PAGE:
September 22, 2013 6:16 pm
The gruesome attack on Nairobi’s Westgate shopping mall, which has claimed the lives of at least 59 people, has struck at the cosmopolitan heart of Kenya’s urban renaissance. The mall is a melting pot of elite Kenyans and expatriates – western and Asian – whose convergence is driving a boom in consumption and commerce, as well as an upsurge in innovation.
The al-Qaeda linked extremists from Somalia who are claiming responsibility have calculated carefully to inflict maximum damage. The timing of the attack, the worst perpetrated by terrorists in Kenya since the 1998 US embassy bombings, seems designed to undermine optimism about the economy – which hinges partly on Kenya’s status as a hub for tourism and trade.
The risk has always been that Islamist extremists from, or linked to, Somalia would hit back at soft targets in the region when squeezed by military pressure at home. This is especially the case since Kenya’s army rolled into Somalia two years ago as part of regional efforts to quash the militants and help re-establish some semblance of a Somali state. Uganda experienced a similar horror in 2010.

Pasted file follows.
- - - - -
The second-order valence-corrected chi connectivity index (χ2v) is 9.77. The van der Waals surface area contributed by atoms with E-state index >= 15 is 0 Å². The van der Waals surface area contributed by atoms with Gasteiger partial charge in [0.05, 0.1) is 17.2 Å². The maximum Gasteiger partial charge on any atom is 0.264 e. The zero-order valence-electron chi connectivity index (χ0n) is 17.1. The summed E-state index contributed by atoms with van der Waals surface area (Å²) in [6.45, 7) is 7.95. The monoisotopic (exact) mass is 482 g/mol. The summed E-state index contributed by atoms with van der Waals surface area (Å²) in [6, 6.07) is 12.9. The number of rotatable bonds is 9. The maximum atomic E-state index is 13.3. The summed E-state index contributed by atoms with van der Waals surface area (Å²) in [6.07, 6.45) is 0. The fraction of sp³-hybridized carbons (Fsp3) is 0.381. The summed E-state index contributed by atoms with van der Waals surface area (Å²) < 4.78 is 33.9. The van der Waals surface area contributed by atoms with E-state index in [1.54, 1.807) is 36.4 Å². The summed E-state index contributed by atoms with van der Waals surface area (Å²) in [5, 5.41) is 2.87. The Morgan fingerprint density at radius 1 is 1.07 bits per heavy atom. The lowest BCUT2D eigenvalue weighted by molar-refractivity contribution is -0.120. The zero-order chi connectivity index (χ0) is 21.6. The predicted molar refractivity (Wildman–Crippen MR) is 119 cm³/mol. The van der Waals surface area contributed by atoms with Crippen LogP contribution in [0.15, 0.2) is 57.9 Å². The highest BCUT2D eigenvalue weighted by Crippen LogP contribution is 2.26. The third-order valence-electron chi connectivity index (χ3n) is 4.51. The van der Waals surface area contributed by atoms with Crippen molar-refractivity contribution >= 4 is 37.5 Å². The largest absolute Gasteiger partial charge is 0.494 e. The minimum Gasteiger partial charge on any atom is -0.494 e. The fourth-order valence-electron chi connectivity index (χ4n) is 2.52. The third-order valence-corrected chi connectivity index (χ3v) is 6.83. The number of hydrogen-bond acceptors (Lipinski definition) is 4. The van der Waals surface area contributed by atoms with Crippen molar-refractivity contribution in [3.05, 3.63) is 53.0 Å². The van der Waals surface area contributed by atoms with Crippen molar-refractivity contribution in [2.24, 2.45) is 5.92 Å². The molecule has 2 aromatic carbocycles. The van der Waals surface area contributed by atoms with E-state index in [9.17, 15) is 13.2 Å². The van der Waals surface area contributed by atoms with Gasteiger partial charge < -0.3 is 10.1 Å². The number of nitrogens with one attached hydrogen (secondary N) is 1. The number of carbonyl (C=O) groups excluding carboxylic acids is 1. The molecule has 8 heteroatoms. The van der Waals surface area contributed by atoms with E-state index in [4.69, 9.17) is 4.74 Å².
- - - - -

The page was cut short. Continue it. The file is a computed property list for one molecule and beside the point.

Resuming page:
This will do nothing to weaken the resolve of the Kenyan authorities to consolidate military control of border territory inside Somalia, and to root out extremist groups within Kenya itself. But the attacks provide a reminder of how hard it is to confront the threat. Islamist extremism in Africa from Kenya across to Mali and Nigeria is resilient in the face of conventional armies. The battle against it will be long.
This is a time for the world to stand behind Kenya and offer assistance to prevent repeat attacks. The circumstances are difficult, however. Western governments are already navigating uncharted diplomatic waters in their dealings with President Uhuru Kenyatta, who is due to stand trial at the International Criminal Court in The Hague next month for his alleged role in marshalling death squads following flawed 2008 polls.
Mr Kenyatta, who lost relatives in the attack, cut an assured figure at the weekend. In a rare show of solidarity, fellow politicians closed ranks. This seems sure to provide further ammunition to those in Kenya who are hostile to the prospect of a sitting head of state standing trial abroad. And it poses another challenge to those seeking to balance the sometimes conflicting imperatives of international justice and security.
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